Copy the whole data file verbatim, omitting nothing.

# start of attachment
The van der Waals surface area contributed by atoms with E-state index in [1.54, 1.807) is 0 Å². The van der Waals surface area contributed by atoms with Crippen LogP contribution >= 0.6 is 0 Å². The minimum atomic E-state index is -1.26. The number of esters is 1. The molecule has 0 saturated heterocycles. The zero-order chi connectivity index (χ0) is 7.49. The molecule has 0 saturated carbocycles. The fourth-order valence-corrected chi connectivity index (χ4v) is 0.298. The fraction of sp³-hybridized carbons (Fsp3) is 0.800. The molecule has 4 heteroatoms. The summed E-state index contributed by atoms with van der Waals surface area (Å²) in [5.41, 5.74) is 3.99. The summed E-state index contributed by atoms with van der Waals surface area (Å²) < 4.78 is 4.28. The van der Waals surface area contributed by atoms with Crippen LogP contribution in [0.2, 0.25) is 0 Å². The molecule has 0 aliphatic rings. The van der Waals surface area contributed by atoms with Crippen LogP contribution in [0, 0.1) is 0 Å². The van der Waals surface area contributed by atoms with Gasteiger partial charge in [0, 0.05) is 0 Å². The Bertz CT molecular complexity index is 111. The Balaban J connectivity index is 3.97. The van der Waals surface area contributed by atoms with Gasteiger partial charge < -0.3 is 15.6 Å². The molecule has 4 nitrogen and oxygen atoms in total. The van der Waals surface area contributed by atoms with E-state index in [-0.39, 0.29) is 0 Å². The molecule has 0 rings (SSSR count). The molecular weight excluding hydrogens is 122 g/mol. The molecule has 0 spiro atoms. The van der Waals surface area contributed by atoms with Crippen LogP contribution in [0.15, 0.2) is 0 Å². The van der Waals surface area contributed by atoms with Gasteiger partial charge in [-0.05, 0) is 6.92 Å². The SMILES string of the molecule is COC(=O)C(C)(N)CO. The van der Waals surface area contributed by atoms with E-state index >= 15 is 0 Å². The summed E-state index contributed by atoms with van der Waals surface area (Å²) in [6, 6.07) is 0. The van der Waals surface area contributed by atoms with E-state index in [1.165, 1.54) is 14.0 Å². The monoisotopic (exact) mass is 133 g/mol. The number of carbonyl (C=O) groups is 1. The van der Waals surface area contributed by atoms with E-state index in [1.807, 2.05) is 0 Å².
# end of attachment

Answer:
The van der Waals surface area contributed by atoms with E-state index in [1.54, 1.807) is 0 Å². The van der Waals surface area contributed by atoms with Crippen LogP contribution >= 0.6 is 0 Å². The minimum atomic E-state index is -1.26. The number of esters is 1. The molecule has 0 saturated heterocycles. The zero-order chi connectivity index (χ0) is 7.49. The molecule has 0 saturated carbocycles. The fourth-order valence-corrected chi connectivity index (χ4v) is 0.298. The fraction of sp³-hybridized carbons (Fsp3) is 0.800. The molecule has 4 heteroatoms. The summed E-state index contributed by atoms with van der Waals surface area (Å²) in [5.41, 5.74) is 3.99. The summed E-state index contributed by atoms with van der Waals surface area (Å²) < 4.78 is 4.28. The van der Waals surface area contributed by atoms with Crippen LogP contribution in [0.2, 0.25) is 0 Å². The molecule has 0 aliphatic rings. The van der Waals surface area contributed by atoms with Crippen LogP contribution in [0, 0.1) is 0 Å². The van der Waals surface area contributed by atoms with Gasteiger partial charge in [0, 0.05) is 0 Å². The Bertz CT molecular complexity index is 111. The Balaban J connectivity index is 3.97. The van der Waals surface area contributed by atoms with Gasteiger partial charge < -0.3 is 15.6 Å². The molecule has 4 nitrogen and oxygen atoms in total. The van der Waals surface area contributed by atoms with E-state index in [-0.39, 0.29) is 0 Å². The molecule has 0 rings (SSSR count). The molecular weight excluding hydrogens is 122 g/mol. The molecule has 0 spiro atoms. The van der Waals surface area contributed by atoms with Crippen LogP contribution in [0.15, 0.2) is 0 Å². The van der Waals surface area contributed by atoms with Gasteiger partial charge in [-0.05, 0) is 6.92 Å². The SMILES string of the molecule is COC(=O)C(C)(N)CO. The van der Waals surface area contributed by atoms with E-state index >= 15 is 0 Å². The summed E-state index contributed by atoms with van der Waals surface area (Å²) in [6, 6.07) is 0. The van der Waals surface area contributed by atoms with E-state index in [1.165, 1.54) is 14.0 Å². The monoisotopic (exact) mass is 133 g/mol. The number of carbonyl (C=O) groups is 1. The van der Waals surface area contributed by atoms with E-state index in [1.807, 2.05) is 0 Å².